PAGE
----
[Note by your friendly BullsBlogger, 08/02/11 9:13 PM CDT: Things looking even worse. The league has filed suit against the players association, in a preemptive strike against the players' threat of union decertification. ]
Again (and again), not intending to be lockout central. But here's the latest from Ken Berger at CBSSports:
The NBA labor talks took on a poisonous tone Monday, with each side lobbing rhetoric about the other not being willing to negotiate. The coup de grace came shortly before 6 p.m., from commissioner David Stern.
Standing in a midtown hotel lobby after a nearly three-hour farce of a bargaining session – the first between the two sides since owners imposed a lockout on July 1 – Stern fielded one last question in a terse and decidedly glum media session. After saying, "I don’t feel optimistic about the players’ willingness to engage in a serious way," Stern was asked if he believes the players are bargaining in good faith, or not.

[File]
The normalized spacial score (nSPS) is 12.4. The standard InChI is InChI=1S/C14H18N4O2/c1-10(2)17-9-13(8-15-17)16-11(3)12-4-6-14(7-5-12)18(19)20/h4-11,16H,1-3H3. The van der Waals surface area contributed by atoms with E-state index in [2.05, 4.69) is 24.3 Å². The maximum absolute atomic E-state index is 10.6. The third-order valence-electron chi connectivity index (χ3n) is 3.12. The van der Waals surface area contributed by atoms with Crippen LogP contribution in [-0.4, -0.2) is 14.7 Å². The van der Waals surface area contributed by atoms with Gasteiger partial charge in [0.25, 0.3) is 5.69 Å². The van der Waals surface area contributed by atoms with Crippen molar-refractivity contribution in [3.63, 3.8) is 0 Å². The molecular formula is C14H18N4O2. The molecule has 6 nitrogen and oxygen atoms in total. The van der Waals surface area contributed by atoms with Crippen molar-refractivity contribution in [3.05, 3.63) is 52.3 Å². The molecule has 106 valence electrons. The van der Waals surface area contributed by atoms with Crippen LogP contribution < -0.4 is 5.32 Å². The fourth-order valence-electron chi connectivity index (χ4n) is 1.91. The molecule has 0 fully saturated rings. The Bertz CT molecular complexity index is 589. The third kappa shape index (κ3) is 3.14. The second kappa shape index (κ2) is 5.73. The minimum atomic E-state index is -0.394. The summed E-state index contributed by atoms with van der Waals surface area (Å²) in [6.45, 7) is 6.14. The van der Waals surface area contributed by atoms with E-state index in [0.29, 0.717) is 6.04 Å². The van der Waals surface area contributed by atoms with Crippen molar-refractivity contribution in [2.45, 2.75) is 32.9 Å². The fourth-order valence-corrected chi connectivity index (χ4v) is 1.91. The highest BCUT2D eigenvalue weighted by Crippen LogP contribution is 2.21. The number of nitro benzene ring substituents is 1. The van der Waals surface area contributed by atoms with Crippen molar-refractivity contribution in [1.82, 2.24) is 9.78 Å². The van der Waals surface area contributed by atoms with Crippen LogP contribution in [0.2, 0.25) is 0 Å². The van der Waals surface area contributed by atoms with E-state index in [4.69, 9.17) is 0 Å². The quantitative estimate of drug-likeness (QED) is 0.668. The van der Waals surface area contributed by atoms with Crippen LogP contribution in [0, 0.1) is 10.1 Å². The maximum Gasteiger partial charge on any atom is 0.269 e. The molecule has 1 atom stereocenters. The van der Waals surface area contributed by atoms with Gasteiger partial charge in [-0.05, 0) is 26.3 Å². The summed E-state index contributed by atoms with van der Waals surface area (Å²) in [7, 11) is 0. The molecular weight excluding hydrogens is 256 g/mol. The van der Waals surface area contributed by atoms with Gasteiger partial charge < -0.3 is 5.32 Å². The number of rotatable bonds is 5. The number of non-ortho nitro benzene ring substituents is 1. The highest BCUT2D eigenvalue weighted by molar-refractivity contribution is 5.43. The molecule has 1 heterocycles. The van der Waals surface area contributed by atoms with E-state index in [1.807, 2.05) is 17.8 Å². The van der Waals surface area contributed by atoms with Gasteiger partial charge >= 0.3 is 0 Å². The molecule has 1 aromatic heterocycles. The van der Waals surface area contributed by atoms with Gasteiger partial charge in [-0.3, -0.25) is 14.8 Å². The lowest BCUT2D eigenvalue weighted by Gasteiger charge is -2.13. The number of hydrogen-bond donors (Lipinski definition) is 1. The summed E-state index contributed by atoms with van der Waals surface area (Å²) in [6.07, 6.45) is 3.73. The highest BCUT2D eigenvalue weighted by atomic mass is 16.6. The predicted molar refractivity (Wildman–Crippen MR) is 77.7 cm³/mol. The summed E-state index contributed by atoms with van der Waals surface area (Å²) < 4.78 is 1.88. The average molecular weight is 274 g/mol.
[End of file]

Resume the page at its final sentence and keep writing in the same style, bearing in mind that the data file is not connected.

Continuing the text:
The grim-faced commissioner thought about it for several seconds and said, "I would say not. Thank you."
And with those comments, Stern’s most direct public assault on the players during the more than two years of bargaining, the NBA lockout took its next step toward all-out legal warfare.
There's more from both sides, and Mike Prada at Bullets Forever succinctly points out how Stern in particular is the one not acting in good faith, at least in terms of communicating to NBA fans.